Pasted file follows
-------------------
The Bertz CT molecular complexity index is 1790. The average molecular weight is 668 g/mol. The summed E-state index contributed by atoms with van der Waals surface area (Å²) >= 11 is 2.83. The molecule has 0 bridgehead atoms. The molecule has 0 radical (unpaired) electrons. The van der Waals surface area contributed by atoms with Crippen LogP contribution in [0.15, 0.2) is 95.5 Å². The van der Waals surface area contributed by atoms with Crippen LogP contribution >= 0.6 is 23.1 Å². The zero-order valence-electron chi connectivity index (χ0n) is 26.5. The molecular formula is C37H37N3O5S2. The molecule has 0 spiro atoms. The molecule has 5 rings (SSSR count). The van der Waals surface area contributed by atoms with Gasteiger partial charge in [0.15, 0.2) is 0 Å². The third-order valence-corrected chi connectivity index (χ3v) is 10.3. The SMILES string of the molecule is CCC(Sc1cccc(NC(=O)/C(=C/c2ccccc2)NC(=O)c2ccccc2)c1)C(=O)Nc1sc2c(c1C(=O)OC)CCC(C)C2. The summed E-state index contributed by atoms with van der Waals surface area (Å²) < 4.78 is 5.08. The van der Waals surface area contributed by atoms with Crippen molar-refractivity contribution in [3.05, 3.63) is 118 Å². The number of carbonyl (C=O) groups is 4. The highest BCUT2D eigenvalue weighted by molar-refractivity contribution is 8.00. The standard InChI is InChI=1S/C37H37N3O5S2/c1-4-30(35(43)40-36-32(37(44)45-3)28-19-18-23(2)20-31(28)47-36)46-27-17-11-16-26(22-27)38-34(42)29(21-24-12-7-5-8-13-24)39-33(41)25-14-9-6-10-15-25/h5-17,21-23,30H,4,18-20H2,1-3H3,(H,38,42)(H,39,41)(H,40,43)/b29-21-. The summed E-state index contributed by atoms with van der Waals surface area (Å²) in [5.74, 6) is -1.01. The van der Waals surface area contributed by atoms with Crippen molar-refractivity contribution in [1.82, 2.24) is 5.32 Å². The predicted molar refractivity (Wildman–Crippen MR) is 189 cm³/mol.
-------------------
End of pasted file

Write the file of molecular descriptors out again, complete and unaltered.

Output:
The Bertz CT molecular complexity index is 1790. The average molecular weight is 668 g/mol. The summed E-state index contributed by atoms with van der Waals surface area (Å²) >= 11 is 2.83. The molecule has 0 bridgehead atoms. The molecule has 0 radical (unpaired) electrons. The van der Waals surface area contributed by atoms with Crippen LogP contribution in [0.15, 0.2) is 95.5 Å². The van der Waals surface area contributed by atoms with Crippen LogP contribution >= 0.6 is 23.1 Å². The zero-order valence-electron chi connectivity index (χ0n) is 26.5. The molecular formula is C37H37N3O5S2. The molecule has 0 spiro atoms. The molecule has 5 rings (SSSR count). The van der Waals surface area contributed by atoms with Gasteiger partial charge in [0.15, 0.2) is 0 Å². The third-order valence-corrected chi connectivity index (χ3v) is 10.3. The SMILES string of the molecule is CCC(Sc1cccc(NC(=O)/C(=C/c2ccccc2)NC(=O)c2ccccc2)c1)C(=O)Nc1sc2c(c1C(=O)OC)CCC(C)C2. The summed E-state index contributed by atoms with van der Waals surface area (Å²) < 4.78 is 5.08. The van der Waals surface area contributed by atoms with Crippen molar-refractivity contribution in [3.05, 3.63) is 118 Å². The number of carbonyl (C=O) groups is 4. The highest BCUT2D eigenvalue weighted by molar-refractivity contribution is 8.00. The standard InChI is InChI=1S/C37H37N3O5S2/c1-4-30(35(43)40-36-32(37(44)45-3)28-19-18-23(2)20-31(28)47-36)46-27-17-11-16-26(22-27)38-34(42)29(21-24-12-7-5-8-13-24)39-33(41)25-14-9-6-10-15-25/h5-17,21-23,30H,4,18-20H2,1-3H3,(H,38,42)(H,39,41)(H,40,43)/b29-21-. The summed E-state index contributed by atoms with van der Waals surface area (Å²) in [5.74, 6) is -1.01. The van der Waals surface area contributed by atoms with Crippen molar-refractivity contribution in [1.82, 2.24) is 5.32 Å². The predicted molar refractivity (Wildman–Crippen MR) is 189 cm³/mol.